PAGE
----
The Chapter 9 bankruptcy woes that have hit Detroit are starting to come to a resolution. Judge Steven Rhodes believes that a ruling on the bankruptcy issues will end sometime during the week of November 3rd, with proceedings starting as early as October 27th.
Closing arguments will be conducted on Tuesday, October 28th and Wednesday, October 29th. Judge Rhodes made an executive decision to wait until after the general elections in Michigan to be conducted, before moving forward with this process. This finalization will finally put the largest Chapter 9 bankruptcy case in United States history to rest.
What Happened To The 13th Checks?
Recently, Judge Rhodes stood his ground against the UAW and the American Federation of State, County, and Municipal Employees Local 25. These two organizations claimed that they were being stalled their ‘13th check.’ The 13 check implementation started as way to provide payments to retiree’s, and hasn’t seen movement since late 2011. The AFSCME explained that the bankruptcy proceedings did not even gloss over the 13th checks, and was determined to push them through. Rhodes explained the 13th checks were not a part of the bankruptcy issues, due to the extremely high costs they put onto the city of Detroit.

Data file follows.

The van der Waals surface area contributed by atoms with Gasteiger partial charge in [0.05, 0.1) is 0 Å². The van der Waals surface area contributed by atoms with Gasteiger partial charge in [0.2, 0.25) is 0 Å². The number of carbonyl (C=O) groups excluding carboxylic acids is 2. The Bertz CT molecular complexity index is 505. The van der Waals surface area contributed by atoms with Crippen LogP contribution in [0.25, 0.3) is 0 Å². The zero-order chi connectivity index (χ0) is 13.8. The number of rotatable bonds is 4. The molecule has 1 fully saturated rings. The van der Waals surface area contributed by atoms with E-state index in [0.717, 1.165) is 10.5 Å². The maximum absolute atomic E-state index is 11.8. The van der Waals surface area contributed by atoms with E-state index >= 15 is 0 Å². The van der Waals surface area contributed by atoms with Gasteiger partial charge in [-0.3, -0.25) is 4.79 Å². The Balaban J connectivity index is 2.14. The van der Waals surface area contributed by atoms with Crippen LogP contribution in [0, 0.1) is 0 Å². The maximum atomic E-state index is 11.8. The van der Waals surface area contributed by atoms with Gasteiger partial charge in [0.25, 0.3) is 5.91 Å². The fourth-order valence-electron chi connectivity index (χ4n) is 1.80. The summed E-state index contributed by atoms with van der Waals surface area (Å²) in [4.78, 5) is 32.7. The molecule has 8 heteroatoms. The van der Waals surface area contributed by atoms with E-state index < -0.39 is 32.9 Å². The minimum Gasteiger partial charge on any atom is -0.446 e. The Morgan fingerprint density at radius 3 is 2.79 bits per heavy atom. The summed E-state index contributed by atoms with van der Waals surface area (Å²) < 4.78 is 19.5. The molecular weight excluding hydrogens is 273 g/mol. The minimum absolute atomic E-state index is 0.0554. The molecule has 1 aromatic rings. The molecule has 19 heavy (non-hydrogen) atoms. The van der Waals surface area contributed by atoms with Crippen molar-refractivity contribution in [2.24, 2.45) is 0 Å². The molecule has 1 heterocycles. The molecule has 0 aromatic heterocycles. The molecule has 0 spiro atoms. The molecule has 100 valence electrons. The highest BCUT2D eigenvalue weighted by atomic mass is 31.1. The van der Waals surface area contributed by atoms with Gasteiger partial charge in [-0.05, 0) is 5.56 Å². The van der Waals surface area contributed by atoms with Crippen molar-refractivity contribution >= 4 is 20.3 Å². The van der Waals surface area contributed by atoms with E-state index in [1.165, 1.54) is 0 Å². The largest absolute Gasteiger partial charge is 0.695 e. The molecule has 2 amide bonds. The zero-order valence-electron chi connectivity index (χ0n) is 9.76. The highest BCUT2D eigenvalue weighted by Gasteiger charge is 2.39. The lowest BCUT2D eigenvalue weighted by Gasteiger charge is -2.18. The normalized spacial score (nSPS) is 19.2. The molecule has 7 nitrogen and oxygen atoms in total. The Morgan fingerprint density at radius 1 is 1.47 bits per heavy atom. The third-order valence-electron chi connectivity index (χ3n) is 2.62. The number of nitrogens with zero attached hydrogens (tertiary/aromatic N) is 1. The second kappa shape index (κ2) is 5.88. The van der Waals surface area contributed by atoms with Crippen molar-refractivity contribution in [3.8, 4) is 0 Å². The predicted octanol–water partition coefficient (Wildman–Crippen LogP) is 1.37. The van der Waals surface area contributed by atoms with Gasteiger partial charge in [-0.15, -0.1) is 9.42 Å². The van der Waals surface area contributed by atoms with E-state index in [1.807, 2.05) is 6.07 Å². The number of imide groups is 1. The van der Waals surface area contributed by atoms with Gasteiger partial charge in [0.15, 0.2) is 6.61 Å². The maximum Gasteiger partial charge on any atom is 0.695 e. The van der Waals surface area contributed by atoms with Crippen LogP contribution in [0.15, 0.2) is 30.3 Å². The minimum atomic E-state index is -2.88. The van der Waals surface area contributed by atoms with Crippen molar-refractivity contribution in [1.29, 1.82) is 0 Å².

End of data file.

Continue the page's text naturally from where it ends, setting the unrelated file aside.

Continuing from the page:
New Health Care For Detroit Public Library Workers & Cobo Center Retiree’s
To offer more assistance in the way of retiree’s, Rhodes and Heather Lennox, lawyer for Detroit, offered a new health care initiative. The Voluntary Employee Benefit Association, or VEBA, would provide health care for those who have worked for both the Detroit Public Library and Cobo Center. In total, 336 workers would be added to the new VEBA plan. Sam Alberts, a lawyer representing the retirees explained that the new group of over 300 workers had concerns about the new health care plan. Rhodes dismissed his question, and urged him to resolve the concerns internally.
Judge Rhodes faces some difficult tasks over the upcoming weeks. Overall, he is required to determine the feasibility of the current bankruptcy plan, and if it will do justice to the creditors or legal issues that Detroit has faced in recent years. Currently, the plan will allow Detroit to waive $7 billion of the total $18 billion in debt, along with spending nearly $1.5 billion towards blight and city improvements. If he accepts the plan, Detroit will have a solid blueprint to improve financially in the future.